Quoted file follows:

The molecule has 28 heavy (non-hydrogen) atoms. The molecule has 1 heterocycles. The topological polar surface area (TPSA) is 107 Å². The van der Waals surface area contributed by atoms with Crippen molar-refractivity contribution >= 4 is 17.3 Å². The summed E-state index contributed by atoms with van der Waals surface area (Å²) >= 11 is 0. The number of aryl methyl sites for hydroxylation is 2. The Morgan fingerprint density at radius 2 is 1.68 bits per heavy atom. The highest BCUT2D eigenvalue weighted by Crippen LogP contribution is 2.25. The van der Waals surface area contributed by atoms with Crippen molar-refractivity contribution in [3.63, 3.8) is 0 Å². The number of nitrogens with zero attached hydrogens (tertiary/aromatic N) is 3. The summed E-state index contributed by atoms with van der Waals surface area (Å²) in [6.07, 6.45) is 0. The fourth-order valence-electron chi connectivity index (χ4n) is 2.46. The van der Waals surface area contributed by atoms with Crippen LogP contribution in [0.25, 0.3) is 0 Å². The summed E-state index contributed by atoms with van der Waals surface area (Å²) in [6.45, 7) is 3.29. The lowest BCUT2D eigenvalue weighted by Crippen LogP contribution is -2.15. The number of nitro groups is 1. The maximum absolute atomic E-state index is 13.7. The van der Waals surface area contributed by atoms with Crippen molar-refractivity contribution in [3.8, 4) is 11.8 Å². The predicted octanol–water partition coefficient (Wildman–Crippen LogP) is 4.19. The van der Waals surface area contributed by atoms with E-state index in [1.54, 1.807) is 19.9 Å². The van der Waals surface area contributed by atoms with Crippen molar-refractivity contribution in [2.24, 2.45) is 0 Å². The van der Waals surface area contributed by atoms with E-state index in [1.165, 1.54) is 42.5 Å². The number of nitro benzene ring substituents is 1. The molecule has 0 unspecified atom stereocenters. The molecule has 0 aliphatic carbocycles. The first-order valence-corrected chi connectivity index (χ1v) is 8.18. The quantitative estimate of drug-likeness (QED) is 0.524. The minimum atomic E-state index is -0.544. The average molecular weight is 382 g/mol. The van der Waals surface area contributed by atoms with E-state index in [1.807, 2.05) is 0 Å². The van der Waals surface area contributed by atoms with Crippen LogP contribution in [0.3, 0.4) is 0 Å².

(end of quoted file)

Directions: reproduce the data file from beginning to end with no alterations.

The molecule has 28 heavy (non-hydrogen) atoms. The molecule has 1 heterocycles. The topological polar surface area (TPSA) is 107 Å². The van der Waals surface area contributed by atoms with Crippen molar-refractivity contribution >= 4 is 17.3 Å². The summed E-state index contributed by atoms with van der Waals surface area (Å²) >= 11 is 0. The number of aryl methyl sites for hydroxylation is 2. The Morgan fingerprint density at radius 2 is 1.68 bits per heavy atom. The highest BCUT2D eigenvalue weighted by Crippen LogP contribution is 2.25. The van der Waals surface area contributed by atoms with Crippen molar-refractivity contribution in [3.63, 3.8) is 0 Å². The number of nitrogens with zero attached hydrogens (tertiary/aromatic N) is 3. The summed E-state index contributed by atoms with van der Waals surface area (Å²) in [6.07, 6.45) is 0. The fourth-order valence-electron chi connectivity index (χ4n) is 2.46. The van der Waals surface area contributed by atoms with Crippen LogP contribution in [0.25, 0.3) is 0 Å². The summed E-state index contributed by atoms with van der Waals surface area (Å²) in [6.45, 7) is 3.29. The lowest BCUT2D eigenvalue weighted by Crippen LogP contribution is -2.15. The number of nitro groups is 1. The maximum absolute atomic E-state index is 13.7. The van der Waals surface area contributed by atoms with Crippen molar-refractivity contribution in [3.8, 4) is 11.8 Å². The predicted octanol–water partition coefficient (Wildman–Crippen LogP) is 4.19. The van der Waals surface area contributed by atoms with E-state index in [1.54, 1.807) is 19.9 Å². The van der Waals surface area contributed by atoms with Crippen molar-refractivity contribution in [2.24, 2.45) is 0 Å². The van der Waals surface area contributed by atoms with E-state index in [1.165, 1.54) is 42.5 Å². The number of nitro benzene ring substituents is 1. The molecule has 0 unspecified atom stereocenters. The molecule has 0 aliphatic carbocycles. The first-order valence-corrected chi connectivity index (χ1v) is 8.18. The quantitative estimate of drug-likeness (QED) is 0.524. The minimum atomic E-state index is -0.544. The average molecular weight is 382 g/mol. The van der Waals surface area contributed by atoms with E-state index in [1.807, 2.05) is 0 Å². The van der Waals surface area contributed by atoms with Crippen LogP contribution in [0.3, 0.4) is 0 Å².